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Happy Staff Equals High Performance


Feeling good at work is not only a signal of good functioning but will actually enhance an organisation's performance according to Nic Marks, Head of the centre for well-being, at New Economics Foundation.

Speaking at the CIPD's annual conference, Marks said that positive emotions are particularly important in relationship to several key performance indicators such as job satisfaction, engagement, loyalty and job meaning. CIPD research shows that happy and engaged employees perform better than others, are more likely to recommend their organisation to others, take less sick leave, and are less likely to quit.

Nic Marks says: "Employee well-being is becoming increasingly important as organisations realise the link between happy, healthy staff and their long-term success. Research shows that challenge and interest are key drivers of well-being in the workplace. If jobs aren't challenging or interesting enough this will be reflected in lack of commitment, underperformance and satisfaction. By measuring and focussing on well-being at work we can create good jobs - and good jobs not only benefit employees, but also employers."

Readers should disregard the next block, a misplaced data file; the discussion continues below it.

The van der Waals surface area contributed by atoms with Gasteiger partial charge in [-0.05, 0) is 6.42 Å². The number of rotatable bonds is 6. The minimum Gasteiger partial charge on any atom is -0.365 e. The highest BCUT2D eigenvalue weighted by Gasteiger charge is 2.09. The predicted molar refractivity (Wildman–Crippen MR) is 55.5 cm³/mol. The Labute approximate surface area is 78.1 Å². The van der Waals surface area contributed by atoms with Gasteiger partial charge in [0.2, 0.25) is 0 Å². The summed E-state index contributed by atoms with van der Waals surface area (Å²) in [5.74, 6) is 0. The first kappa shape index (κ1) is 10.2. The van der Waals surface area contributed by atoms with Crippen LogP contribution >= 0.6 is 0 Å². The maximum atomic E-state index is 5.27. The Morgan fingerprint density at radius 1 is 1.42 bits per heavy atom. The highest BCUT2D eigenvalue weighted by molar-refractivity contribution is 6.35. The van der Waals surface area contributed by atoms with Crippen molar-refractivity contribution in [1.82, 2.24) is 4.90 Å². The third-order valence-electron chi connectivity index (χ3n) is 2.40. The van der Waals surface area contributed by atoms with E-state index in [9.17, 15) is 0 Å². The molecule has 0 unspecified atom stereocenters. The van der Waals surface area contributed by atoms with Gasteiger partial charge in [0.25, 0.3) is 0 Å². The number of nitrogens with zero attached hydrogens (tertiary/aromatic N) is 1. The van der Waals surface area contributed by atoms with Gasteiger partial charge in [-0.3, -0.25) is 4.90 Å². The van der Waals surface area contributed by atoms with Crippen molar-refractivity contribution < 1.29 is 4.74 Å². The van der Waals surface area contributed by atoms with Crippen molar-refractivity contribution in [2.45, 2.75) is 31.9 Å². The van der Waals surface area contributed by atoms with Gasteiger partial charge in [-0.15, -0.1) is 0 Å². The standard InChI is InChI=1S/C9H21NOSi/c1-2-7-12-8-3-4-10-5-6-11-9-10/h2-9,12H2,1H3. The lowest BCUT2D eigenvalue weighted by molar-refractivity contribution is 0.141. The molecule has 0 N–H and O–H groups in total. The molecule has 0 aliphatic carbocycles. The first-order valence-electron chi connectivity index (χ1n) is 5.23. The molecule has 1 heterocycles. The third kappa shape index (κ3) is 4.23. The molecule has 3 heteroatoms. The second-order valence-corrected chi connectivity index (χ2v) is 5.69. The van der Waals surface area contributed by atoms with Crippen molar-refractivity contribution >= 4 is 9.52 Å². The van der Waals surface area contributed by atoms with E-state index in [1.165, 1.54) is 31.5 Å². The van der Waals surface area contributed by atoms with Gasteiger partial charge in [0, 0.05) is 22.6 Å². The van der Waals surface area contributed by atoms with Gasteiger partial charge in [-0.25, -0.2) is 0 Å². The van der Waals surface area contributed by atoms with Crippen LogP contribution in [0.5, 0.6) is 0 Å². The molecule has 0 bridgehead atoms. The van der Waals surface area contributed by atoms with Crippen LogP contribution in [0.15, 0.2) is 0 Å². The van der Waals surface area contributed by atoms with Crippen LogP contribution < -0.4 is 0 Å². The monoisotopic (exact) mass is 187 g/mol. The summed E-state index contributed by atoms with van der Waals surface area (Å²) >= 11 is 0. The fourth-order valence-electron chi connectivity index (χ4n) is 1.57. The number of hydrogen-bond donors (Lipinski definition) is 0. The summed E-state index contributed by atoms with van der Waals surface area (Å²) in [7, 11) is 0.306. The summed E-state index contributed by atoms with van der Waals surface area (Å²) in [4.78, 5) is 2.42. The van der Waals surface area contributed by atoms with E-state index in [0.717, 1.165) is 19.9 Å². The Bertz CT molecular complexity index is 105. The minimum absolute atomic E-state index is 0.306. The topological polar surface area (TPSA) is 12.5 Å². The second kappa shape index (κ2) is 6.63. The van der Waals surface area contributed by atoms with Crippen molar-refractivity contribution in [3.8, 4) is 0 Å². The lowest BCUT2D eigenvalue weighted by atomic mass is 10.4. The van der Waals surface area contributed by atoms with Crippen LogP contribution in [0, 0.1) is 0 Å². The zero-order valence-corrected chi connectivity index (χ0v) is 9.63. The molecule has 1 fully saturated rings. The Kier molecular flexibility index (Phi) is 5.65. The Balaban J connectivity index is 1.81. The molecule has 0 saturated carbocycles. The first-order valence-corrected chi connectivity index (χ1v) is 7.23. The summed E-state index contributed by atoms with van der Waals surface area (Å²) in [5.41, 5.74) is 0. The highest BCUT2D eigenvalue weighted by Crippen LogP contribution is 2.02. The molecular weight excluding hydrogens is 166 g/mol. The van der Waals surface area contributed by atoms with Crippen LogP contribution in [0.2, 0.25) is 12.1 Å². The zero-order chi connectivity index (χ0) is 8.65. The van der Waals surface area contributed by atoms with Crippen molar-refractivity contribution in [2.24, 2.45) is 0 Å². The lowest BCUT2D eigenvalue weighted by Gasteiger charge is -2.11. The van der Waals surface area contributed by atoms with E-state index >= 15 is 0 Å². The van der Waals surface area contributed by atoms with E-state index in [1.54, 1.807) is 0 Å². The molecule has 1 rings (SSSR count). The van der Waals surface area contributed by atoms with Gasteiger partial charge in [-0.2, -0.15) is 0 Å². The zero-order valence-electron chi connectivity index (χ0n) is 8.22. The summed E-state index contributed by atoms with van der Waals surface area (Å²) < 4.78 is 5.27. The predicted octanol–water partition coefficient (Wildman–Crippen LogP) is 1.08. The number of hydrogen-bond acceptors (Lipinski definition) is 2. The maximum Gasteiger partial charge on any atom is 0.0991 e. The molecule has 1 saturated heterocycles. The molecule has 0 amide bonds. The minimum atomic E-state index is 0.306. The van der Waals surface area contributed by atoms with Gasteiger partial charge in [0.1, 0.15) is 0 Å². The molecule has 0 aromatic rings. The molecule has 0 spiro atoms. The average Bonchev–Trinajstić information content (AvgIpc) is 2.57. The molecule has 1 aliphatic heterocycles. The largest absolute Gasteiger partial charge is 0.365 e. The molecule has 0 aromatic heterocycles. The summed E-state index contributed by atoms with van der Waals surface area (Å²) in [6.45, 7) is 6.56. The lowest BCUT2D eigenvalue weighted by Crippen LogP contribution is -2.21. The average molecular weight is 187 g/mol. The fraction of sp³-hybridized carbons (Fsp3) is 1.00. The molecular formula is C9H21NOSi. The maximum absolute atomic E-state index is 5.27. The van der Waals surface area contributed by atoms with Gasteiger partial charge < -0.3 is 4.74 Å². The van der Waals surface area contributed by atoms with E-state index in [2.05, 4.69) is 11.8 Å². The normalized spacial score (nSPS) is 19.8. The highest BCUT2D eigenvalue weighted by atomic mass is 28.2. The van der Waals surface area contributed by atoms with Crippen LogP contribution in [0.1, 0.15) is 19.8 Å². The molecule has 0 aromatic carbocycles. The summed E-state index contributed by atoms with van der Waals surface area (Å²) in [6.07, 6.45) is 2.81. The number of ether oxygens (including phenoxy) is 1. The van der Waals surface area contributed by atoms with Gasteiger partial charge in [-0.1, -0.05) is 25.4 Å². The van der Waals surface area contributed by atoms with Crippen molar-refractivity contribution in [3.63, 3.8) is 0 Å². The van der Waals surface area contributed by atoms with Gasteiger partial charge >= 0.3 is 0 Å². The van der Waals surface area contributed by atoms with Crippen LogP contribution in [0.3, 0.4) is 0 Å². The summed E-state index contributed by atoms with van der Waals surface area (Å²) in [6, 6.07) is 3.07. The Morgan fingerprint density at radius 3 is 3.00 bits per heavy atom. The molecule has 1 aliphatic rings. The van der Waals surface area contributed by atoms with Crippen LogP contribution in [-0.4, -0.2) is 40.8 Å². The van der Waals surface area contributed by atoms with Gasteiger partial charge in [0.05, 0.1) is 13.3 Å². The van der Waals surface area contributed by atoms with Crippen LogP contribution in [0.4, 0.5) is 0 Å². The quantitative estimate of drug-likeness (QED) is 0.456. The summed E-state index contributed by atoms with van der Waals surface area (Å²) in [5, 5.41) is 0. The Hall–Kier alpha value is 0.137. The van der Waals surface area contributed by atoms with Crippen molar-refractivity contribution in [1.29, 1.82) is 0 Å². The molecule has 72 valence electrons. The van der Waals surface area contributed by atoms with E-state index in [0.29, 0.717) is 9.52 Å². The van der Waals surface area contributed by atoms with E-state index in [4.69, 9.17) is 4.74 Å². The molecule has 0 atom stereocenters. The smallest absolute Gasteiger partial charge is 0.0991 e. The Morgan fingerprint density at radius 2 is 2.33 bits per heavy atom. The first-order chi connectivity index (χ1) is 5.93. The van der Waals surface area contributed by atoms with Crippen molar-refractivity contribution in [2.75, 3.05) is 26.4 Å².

"Organisations are likely to get greater impact by fostering positive emotions rather than simply dealing with problems as they occur. Employers should focus on well-being at work by identifying and sharing good practice, and should implement well-being audits."

Microsoft has many wellbeing initiatives including a wellbeing centre which provides employees with an open door to a calm tranquil environment, focused solely on the employee.

Lucy Bolton, Head of Enterprise HR at Microsoft, who also spoke at the seminar, said: "At Microsoft our well-being strategy is an important element of Microsoft culture helping to promote our image and reputation as an employer of choice, whilst simultaneously improving employee engagement and reducing absence and work related stress."


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